For the first time in its long history, the people of South Asia have the chance of sharing in a thriving environment on fair terms. The countries of the region are enjoying unprecedented economic growth, in most cases exceeding 5 per cent a year for over a decade. Today, South Asia is the world's second fastest growing region, with economic growth contributing to an impressive reduction in poverty. During the 1990s, India, Bangladesh and Nepal lowered their poverty rates by 7, 9 and 11 percentage points, respectively; Pakistan's rate declined by 5 per cent in the first half of this decade; and the poverty rate in Sri Lanka's western province, where growth has been concentrated, declined by half.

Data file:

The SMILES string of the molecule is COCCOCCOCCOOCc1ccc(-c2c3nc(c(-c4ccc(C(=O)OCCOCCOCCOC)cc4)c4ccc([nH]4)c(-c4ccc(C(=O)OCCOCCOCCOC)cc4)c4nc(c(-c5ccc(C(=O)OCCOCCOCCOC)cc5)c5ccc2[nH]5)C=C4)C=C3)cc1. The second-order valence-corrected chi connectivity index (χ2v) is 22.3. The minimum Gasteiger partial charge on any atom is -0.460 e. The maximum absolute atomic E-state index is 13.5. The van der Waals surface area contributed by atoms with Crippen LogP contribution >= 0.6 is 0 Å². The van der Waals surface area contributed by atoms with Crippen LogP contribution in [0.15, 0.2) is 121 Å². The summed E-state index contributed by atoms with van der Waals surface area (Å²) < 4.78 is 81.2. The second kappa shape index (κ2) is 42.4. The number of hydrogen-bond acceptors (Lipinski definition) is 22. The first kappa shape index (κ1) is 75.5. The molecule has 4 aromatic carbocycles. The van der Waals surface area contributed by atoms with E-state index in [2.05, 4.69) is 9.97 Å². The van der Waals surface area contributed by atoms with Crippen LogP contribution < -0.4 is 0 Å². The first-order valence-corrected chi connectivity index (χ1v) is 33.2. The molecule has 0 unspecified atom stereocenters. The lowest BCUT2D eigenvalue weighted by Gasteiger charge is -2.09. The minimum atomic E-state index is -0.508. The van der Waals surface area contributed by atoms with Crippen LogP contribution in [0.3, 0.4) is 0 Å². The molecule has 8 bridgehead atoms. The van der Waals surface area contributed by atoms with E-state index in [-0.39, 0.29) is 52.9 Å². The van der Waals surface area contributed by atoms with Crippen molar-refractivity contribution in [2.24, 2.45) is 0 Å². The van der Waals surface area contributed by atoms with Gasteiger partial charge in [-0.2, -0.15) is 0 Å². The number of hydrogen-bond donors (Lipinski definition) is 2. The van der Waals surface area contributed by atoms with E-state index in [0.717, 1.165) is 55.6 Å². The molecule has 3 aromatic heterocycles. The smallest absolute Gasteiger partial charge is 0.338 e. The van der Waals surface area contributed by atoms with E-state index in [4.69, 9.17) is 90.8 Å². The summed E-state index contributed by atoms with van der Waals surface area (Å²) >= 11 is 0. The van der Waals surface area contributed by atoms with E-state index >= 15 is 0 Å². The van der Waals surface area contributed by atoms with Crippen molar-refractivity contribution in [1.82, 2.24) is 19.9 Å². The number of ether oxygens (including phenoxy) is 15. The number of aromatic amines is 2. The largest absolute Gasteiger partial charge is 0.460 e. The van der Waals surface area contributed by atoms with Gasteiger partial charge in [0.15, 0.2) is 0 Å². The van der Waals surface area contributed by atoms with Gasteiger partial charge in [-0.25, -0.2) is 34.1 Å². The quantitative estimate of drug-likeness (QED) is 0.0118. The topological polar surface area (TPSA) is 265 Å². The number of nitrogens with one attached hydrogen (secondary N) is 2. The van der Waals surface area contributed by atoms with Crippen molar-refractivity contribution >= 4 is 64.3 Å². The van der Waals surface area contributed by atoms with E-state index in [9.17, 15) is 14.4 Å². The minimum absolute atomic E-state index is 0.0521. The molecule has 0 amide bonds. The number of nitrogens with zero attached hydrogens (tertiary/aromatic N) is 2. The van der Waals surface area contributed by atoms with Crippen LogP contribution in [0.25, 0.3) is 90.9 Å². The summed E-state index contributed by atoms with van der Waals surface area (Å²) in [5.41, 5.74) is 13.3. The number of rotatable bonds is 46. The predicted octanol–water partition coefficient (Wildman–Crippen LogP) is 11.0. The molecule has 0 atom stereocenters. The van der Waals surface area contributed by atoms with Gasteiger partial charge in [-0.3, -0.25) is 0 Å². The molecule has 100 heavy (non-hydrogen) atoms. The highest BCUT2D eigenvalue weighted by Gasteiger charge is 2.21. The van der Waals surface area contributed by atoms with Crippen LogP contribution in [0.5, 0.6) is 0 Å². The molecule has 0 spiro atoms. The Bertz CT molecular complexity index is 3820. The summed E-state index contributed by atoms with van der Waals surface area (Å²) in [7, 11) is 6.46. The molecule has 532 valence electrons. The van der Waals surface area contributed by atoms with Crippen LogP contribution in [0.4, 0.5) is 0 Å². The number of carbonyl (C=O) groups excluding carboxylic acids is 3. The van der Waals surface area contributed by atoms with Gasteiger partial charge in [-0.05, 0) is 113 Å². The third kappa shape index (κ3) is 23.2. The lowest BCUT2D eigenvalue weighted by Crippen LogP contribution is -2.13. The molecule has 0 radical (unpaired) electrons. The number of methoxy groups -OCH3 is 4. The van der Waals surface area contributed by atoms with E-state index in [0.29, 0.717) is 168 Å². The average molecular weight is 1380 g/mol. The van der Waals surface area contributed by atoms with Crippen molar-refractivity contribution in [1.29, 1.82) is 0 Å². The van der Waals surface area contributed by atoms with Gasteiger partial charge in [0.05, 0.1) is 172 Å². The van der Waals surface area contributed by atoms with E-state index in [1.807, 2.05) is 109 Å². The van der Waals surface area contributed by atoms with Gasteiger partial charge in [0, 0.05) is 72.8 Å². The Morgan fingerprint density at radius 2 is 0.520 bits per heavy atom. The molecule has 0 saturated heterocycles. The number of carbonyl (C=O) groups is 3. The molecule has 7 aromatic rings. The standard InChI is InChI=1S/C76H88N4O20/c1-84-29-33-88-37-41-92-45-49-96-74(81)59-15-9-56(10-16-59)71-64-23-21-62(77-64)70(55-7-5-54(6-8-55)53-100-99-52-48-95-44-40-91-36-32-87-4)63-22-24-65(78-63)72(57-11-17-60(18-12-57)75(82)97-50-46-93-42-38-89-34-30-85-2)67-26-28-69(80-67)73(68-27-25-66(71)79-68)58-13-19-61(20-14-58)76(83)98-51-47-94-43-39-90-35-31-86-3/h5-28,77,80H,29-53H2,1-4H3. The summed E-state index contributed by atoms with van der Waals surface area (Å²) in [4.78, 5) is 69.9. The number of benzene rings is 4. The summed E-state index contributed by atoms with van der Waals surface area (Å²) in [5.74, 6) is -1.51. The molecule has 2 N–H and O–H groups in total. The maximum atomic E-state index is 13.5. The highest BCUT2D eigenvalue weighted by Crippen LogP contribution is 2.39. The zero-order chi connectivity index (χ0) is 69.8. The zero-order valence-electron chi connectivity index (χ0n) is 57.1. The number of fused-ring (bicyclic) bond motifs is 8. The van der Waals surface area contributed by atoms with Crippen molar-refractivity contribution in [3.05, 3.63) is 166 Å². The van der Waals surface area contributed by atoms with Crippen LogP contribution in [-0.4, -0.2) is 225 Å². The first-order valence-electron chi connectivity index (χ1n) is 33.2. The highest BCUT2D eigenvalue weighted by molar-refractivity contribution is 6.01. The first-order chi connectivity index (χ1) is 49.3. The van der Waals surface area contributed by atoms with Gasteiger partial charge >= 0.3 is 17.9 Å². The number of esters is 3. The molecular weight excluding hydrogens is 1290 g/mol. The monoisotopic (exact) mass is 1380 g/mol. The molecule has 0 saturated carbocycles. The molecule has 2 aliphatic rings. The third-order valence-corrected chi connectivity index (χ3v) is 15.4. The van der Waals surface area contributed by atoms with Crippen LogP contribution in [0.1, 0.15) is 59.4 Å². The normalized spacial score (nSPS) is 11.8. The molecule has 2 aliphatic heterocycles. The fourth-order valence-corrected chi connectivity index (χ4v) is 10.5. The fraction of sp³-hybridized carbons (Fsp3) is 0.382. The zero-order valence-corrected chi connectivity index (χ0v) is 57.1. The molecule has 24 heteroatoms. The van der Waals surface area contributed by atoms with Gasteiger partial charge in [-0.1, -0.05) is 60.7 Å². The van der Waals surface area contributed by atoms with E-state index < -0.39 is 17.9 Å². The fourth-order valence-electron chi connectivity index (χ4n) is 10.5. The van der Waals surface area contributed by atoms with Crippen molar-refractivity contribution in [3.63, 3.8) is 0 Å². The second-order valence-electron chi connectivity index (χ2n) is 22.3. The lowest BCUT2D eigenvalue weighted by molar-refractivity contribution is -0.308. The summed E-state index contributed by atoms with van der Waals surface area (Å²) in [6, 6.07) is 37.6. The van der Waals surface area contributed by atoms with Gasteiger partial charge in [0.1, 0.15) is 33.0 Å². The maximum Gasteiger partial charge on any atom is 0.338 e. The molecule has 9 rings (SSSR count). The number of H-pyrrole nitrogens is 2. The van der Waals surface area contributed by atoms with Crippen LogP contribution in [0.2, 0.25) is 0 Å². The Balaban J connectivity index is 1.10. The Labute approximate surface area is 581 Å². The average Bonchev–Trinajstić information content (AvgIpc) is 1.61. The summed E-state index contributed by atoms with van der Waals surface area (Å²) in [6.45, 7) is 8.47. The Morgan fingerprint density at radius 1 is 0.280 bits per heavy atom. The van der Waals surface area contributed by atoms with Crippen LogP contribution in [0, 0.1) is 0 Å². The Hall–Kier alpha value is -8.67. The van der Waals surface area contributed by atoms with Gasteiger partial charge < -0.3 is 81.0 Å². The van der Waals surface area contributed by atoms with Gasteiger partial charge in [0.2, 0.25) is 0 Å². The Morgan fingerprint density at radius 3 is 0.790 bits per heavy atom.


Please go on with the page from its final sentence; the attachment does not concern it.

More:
The unprecedented economic growth and poverty reduction raise the possibility of ending poverty within a generation in the region with the world's largest concentration of poor people. This means a reduction in poverty rates to single digits and the attainment of the Millennium Development Goals (MDGs) in health and education -- universal primary education, gender parity in primary and secondary education, two-thirds reduction in child mortality and three-quarters reduction in maternal mortality. With 400 million people in abject poverty and violent conflicts in Afghanistan, Sri Lanka and until recently Nepal, as well as widespread ill-health and illiteracy, especially in northern India and Pakistan -- the challenge is daunting.